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Crown forklift user survey finds sustainability, efficiency key concerns as fleets expand

Crown Equipment released today results of its proprietary Forklift User Survey. The survey, which was conducted in late summer, represents feedback from approximately 600 forklift users involved in the purchase of lifts trucks in the material handling industry on issues ranging from fleet size to technology use.
By Modern Materials Handling Staff
November 15, 2011

Crown Equipment Corporation, one of the world’s leading forklift manufacturers, released today results of its proprietary Forklift User Survey. The survey, which was conducted in late summer, represents feedback from approximately 600 forklift users involved in the purchase of lifts trucks in the material handling industry on issues ranging from fleet size to technology use.

The survey revealed that amid the challenging times of the past three years, a slight majority (51 percent) of respondents increased the size of their fleet while fewer than 10 percent reduced their fleet during this period. When looking to the future, 47 percent expect fleet size to grow during the next three years while 50 percent anticipate their fleet will stay the same size. Less than five percent expect their fleets to get smaller.

Sustainability and energy efficiency emerged as important topics when making forklift decisions. Specifically, 83 percent of respondents indicated that environmental sustainability is important when making lift truck purchasing decisions, and 95 percent indicated that energy efficiency is important when making decisions.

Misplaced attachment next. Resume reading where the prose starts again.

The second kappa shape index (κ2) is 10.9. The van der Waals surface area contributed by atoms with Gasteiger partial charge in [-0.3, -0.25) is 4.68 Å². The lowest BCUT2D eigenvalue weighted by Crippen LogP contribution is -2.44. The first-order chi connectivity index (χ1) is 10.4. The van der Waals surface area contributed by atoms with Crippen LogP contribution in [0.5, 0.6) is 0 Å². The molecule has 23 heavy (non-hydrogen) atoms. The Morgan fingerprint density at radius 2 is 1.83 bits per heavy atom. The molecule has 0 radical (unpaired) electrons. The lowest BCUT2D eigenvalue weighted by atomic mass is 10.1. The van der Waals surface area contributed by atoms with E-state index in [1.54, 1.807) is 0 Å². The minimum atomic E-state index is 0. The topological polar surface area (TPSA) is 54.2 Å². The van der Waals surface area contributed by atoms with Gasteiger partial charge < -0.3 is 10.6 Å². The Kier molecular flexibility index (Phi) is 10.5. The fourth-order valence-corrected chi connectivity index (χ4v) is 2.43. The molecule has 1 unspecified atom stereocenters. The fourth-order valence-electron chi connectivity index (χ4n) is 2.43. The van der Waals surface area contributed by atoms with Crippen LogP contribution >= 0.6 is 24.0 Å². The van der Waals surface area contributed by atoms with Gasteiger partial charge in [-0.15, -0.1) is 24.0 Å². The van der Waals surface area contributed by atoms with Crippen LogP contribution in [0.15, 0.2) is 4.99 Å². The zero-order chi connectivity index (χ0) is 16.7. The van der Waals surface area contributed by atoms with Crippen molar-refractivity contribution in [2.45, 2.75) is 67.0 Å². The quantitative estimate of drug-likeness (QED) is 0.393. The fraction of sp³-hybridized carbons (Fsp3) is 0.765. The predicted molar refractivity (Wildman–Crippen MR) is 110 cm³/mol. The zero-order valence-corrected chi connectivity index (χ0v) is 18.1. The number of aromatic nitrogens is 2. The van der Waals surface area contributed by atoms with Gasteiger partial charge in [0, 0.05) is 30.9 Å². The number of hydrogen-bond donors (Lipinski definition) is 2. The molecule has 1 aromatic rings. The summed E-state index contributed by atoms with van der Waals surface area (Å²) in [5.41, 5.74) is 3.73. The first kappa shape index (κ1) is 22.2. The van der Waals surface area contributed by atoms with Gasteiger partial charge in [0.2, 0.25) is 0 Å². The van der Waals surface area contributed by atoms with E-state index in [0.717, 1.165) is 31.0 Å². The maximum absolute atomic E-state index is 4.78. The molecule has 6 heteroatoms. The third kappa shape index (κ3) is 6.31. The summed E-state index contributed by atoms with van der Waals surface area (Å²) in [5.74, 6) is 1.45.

“Our customers are interested in new and innovative ways to minimize waste, manage energy and maximize productivity,” said Matt Logan, director of global marketing, Crown Equipment. “These three principles are embedded in our product development, engineering and design, manufacturing, and operational processes so that we can deliver the sustainability and efficiency the market is demanding.”

Respondents also showed a strong interest in emerging technologies such as fuel cells and fleet management. More than one-third (35 percent) believe that fuel cells will be important to material handling in the next five years while 37 percent are using some form of fleet management software; although 65 percent of those who use some form of fleet management software are using spreadsheets as a management tool.

“Spreadsheets can be very useful in managing and analyzing fleet costs, but they can’t provide the real-time visibility required to optimize productivity,” said Jim Gaskell, director of global Insite products, Crown Equipment. “We believe fleet management systems used on truck-mounted devices that provide real-time visibility into truck and operator location, energy usage, impacts and other variables represents one of the best opportunities material handling managers have to increase productivity. We expect to see increased adoption of these systems in coming years.”

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